Astronomers have recently announced the possible discovery of a new planet in our solar system, which could bring the total planet count back to 9 again as reported by Inhabitat.
In many of our hearts, Pluto is still the 9th planet, but it was demoted to a dwarf planet. The possible new planet may be nearly the size of Neptune and lurks beyond Pluto in the far reaches of the solar system. “Planet X” slowly circles the Sun, completing its orbit every 15,000 years!
The hunt to find a planet beyond Pluto has perplexed astronomers for centuries and breakthroughs are often faced by scepticism. Researchers Konstantin Batygin and Mike Brown of the California Institute of Technology (Caltech) discovered the planet while recording an abnormal bunching of six other bodies known to orbit near the planet Neptune. Their research indicated the gravitational pull of a planet with a mass equivalent of 10 Earths. The research team said that there was only a 0.007% chance or about 1:15,000 that the bunching was a coincidence.
If the 9th planet or Planet X does exist, its gravitational pull should make it easier for scientists to discover new small heavenly objects in that part of space. However, the 9th planet cannot be added to textbooks and planetarium shows until it is finally confirmed through a telescope. According to Brown, until there’s a direct detection, it will remain a strong hypothesis.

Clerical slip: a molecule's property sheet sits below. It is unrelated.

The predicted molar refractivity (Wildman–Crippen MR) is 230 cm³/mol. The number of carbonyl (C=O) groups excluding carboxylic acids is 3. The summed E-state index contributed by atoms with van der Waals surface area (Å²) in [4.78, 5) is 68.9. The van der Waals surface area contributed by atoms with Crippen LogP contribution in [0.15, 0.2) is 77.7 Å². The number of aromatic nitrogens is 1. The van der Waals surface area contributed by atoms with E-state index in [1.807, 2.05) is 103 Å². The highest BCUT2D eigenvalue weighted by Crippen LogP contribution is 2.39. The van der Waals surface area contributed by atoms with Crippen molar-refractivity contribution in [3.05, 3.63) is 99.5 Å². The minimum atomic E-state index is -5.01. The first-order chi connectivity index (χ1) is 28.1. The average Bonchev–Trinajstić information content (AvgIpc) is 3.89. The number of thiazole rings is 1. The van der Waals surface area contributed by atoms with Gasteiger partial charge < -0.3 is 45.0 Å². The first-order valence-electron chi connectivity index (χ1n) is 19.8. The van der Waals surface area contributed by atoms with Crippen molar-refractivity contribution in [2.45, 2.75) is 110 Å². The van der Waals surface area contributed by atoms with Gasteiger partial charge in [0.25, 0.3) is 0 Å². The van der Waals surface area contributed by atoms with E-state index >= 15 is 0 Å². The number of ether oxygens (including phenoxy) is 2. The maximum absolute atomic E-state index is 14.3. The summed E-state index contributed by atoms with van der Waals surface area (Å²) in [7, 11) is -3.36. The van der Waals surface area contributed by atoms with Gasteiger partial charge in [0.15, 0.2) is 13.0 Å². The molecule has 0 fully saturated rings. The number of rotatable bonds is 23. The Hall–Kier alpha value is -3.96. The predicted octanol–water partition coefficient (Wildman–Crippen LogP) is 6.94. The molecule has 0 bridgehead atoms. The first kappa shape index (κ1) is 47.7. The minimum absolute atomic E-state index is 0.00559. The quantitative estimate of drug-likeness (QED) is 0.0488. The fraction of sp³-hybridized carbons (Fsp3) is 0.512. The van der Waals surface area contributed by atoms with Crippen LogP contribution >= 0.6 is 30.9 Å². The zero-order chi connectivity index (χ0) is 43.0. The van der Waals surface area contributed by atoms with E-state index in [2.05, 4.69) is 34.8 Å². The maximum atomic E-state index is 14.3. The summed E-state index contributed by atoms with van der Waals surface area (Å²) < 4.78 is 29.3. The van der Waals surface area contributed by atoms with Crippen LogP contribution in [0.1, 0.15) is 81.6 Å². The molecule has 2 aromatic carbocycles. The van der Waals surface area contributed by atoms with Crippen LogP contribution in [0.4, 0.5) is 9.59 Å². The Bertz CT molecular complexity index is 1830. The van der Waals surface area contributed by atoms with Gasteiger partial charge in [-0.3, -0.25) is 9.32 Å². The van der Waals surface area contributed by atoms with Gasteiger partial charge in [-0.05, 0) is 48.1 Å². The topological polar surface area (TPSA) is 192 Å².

The research team is using a powerful telescope in Hawaii to search for their planet and they are encouraging other astronomers to join the hunt. Brown’s new job as a planet hunter offers him redemption from his previous role as “Pluto Slayer”; in 2005, Brown’s discovery of Eris, an icy world similar to Pluto in size and location, demonstrated that Pluto was just one of several dwarf planets in the Kuiper belt. For Brown, the demotion of Pluto pales in comparison to his new pursuit.